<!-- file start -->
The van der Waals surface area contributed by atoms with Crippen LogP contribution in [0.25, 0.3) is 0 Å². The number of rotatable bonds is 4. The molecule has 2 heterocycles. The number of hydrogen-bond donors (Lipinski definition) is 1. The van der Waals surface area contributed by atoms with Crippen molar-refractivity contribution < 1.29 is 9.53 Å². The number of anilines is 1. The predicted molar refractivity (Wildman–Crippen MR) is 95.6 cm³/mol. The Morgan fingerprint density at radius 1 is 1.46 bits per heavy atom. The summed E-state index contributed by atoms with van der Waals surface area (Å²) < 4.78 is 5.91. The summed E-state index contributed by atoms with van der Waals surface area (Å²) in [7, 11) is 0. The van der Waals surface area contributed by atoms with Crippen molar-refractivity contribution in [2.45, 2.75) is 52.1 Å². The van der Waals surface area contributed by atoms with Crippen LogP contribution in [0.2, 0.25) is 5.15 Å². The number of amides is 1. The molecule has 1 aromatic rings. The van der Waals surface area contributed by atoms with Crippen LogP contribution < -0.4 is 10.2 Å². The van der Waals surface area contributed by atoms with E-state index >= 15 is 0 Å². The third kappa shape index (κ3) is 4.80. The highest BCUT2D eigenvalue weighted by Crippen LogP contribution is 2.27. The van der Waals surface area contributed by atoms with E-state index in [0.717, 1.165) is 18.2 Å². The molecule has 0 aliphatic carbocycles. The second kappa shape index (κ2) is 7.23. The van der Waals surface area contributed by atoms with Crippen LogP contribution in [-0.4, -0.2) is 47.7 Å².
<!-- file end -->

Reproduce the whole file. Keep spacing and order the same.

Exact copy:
The van der Waals surface area contributed by atoms with Crippen LogP contribution in [0.25, 0.3) is 0 Å². The number of rotatable bonds is 4. The molecule has 2 heterocycles. The number of hydrogen-bond donors (Lipinski definition) is 1. The van der Waals surface area contributed by atoms with Crippen molar-refractivity contribution < 1.29 is 9.53 Å². The number of anilines is 1. The predicted molar refractivity (Wildman–Crippen MR) is 95.6 cm³/mol. The Morgan fingerprint density at radius 1 is 1.46 bits per heavy atom. The summed E-state index contributed by atoms with van der Waals surface area (Å²) < 4.78 is 5.91. The summed E-state index contributed by atoms with van der Waals surface area (Å²) in [7, 11) is 0. The van der Waals surface area contributed by atoms with Crippen molar-refractivity contribution in [2.45, 2.75) is 52.1 Å². The van der Waals surface area contributed by atoms with Crippen LogP contribution in [0.2, 0.25) is 5.15 Å². The number of amides is 1. The molecule has 1 aromatic rings. The van der Waals surface area contributed by atoms with Crippen LogP contribution < -0.4 is 10.2 Å². The van der Waals surface area contributed by atoms with E-state index >= 15 is 0 Å². The third kappa shape index (κ3) is 4.80. The highest BCUT2D eigenvalue weighted by Crippen LogP contribution is 2.27. The van der Waals surface area contributed by atoms with E-state index in [0.717, 1.165) is 18.2 Å². The molecule has 0 aliphatic carbocycles. The second kappa shape index (κ2) is 7.23. The van der Waals surface area contributed by atoms with Crippen LogP contribution in [-0.4, -0.2) is 47.7 Å².